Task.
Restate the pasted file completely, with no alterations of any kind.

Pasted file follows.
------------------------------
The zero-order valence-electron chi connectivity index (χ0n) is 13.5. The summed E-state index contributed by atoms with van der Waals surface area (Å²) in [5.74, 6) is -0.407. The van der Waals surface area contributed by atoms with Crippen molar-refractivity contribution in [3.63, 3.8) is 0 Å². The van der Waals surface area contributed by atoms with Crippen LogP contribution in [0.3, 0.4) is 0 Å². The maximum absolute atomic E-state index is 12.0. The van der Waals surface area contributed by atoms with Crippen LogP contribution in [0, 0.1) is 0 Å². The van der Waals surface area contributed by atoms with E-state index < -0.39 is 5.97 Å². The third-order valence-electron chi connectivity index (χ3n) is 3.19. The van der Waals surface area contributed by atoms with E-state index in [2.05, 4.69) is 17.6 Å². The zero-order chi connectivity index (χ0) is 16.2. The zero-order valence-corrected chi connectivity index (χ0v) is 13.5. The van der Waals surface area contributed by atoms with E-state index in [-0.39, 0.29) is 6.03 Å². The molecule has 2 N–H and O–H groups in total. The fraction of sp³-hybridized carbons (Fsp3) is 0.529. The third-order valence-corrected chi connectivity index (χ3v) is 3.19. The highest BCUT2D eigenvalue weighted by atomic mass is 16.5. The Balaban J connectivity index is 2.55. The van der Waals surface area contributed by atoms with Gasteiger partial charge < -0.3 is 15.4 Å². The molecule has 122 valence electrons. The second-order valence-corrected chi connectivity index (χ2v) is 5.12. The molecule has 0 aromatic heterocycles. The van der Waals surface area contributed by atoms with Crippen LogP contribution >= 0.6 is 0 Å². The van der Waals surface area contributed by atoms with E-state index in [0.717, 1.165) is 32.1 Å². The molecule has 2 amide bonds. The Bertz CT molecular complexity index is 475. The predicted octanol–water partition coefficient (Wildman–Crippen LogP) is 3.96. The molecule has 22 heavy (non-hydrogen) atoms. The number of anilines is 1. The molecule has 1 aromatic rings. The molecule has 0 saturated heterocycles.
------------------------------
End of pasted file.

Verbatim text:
The zero-order valence-electron chi connectivity index (χ0n) is 13.5. The summed E-state index contributed by atoms with van der Waals surface area (Å²) in [5.74, 6) is -0.407. The van der Waals surface area contributed by atoms with Crippen molar-refractivity contribution in [3.63, 3.8) is 0 Å². The van der Waals surface area contributed by atoms with Crippen LogP contribution in [0.3, 0.4) is 0 Å². The maximum absolute atomic E-state index is 12.0. The van der Waals surface area contributed by atoms with Crippen LogP contribution in [0, 0.1) is 0 Å². The van der Waals surface area contributed by atoms with E-state index < -0.39 is 5.97 Å². The third-order valence-electron chi connectivity index (χ3n) is 3.19. The van der Waals surface area contributed by atoms with E-state index in [2.05, 4.69) is 17.6 Å². The zero-order chi connectivity index (χ0) is 16.2. The zero-order valence-corrected chi connectivity index (χ0v) is 13.5. The van der Waals surface area contributed by atoms with E-state index in [-0.39, 0.29) is 6.03 Å². The molecule has 2 N–H and O–H groups in total. The fraction of sp³-hybridized carbons (Fsp3) is 0.529. The third-order valence-corrected chi connectivity index (χ3v) is 3.19. The highest BCUT2D eigenvalue weighted by atomic mass is 16.5. The Balaban J connectivity index is 2.55. The van der Waals surface area contributed by atoms with Gasteiger partial charge < -0.3 is 15.4 Å². The molecule has 122 valence electrons. The second-order valence-corrected chi connectivity index (χ2v) is 5.12. The molecule has 0 aromatic heterocycles. The van der Waals surface area contributed by atoms with Crippen LogP contribution >= 0.6 is 0 Å². The van der Waals surface area contributed by atoms with E-state index in [0.717, 1.165) is 32.1 Å². The molecule has 2 amide bonds. The Bertz CT molecular complexity index is 475. The predicted octanol–water partition coefficient (Wildman–Crippen LogP) is 3.96. The molecule has 22 heavy (non-hydrogen) atoms. The number of anilines is 1. The molecule has 1 aromatic rings. The molecule has 0 saturated heterocycles.